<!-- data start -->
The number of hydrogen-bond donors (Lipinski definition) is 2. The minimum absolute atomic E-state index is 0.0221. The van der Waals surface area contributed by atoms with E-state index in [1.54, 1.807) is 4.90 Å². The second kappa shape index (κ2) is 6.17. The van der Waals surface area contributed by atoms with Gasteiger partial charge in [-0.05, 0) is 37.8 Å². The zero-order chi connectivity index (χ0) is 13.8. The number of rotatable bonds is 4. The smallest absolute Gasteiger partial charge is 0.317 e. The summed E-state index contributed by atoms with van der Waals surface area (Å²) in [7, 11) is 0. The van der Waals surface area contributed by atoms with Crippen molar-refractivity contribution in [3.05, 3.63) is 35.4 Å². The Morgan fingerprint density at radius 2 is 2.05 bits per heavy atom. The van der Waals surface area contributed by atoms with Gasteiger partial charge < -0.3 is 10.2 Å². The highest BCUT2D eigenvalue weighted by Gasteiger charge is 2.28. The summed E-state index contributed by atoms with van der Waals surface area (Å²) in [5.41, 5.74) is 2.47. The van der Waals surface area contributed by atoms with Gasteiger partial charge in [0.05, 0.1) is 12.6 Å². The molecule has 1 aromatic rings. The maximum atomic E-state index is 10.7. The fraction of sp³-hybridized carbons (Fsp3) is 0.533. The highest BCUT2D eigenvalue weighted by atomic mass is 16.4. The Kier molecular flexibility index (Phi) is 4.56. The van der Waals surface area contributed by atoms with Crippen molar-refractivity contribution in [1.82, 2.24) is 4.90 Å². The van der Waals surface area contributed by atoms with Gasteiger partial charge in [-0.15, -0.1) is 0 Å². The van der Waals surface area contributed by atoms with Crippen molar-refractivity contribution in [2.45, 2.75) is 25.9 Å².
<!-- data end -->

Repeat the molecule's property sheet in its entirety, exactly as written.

The number of hydrogen-bond donors (Lipinski definition) is 2. The minimum absolute atomic E-state index is 0.0221. The van der Waals surface area contributed by atoms with E-state index in [1.54, 1.807) is 4.90 Å². The second kappa shape index (κ2) is 6.17. The van der Waals surface area contributed by atoms with Gasteiger partial charge in [-0.05, 0) is 37.8 Å². The zero-order chi connectivity index (χ0) is 13.8. The number of rotatable bonds is 4. The smallest absolute Gasteiger partial charge is 0.317 e. The summed E-state index contributed by atoms with van der Waals surface area (Å²) in [7, 11) is 0. The van der Waals surface area contributed by atoms with Crippen molar-refractivity contribution in [3.05, 3.63) is 35.4 Å². The Morgan fingerprint density at radius 2 is 2.05 bits per heavy atom. The van der Waals surface area contributed by atoms with Gasteiger partial charge < -0.3 is 10.2 Å². The highest BCUT2D eigenvalue weighted by Gasteiger charge is 2.28. The summed E-state index contributed by atoms with van der Waals surface area (Å²) in [5.41, 5.74) is 2.47. The van der Waals surface area contributed by atoms with Gasteiger partial charge in [0.05, 0.1) is 12.6 Å². The molecule has 1 aromatic rings. The maximum atomic E-state index is 10.7. The fraction of sp³-hybridized carbons (Fsp3) is 0.533. The highest BCUT2D eigenvalue weighted by atomic mass is 16.4. The Kier molecular flexibility index (Phi) is 4.56. The van der Waals surface area contributed by atoms with Crippen molar-refractivity contribution in [1.82, 2.24) is 4.90 Å². The van der Waals surface area contributed by atoms with Gasteiger partial charge in [-0.15, -0.1) is 0 Å². The van der Waals surface area contributed by atoms with Crippen molar-refractivity contribution in [2.45, 2.75) is 25.9 Å².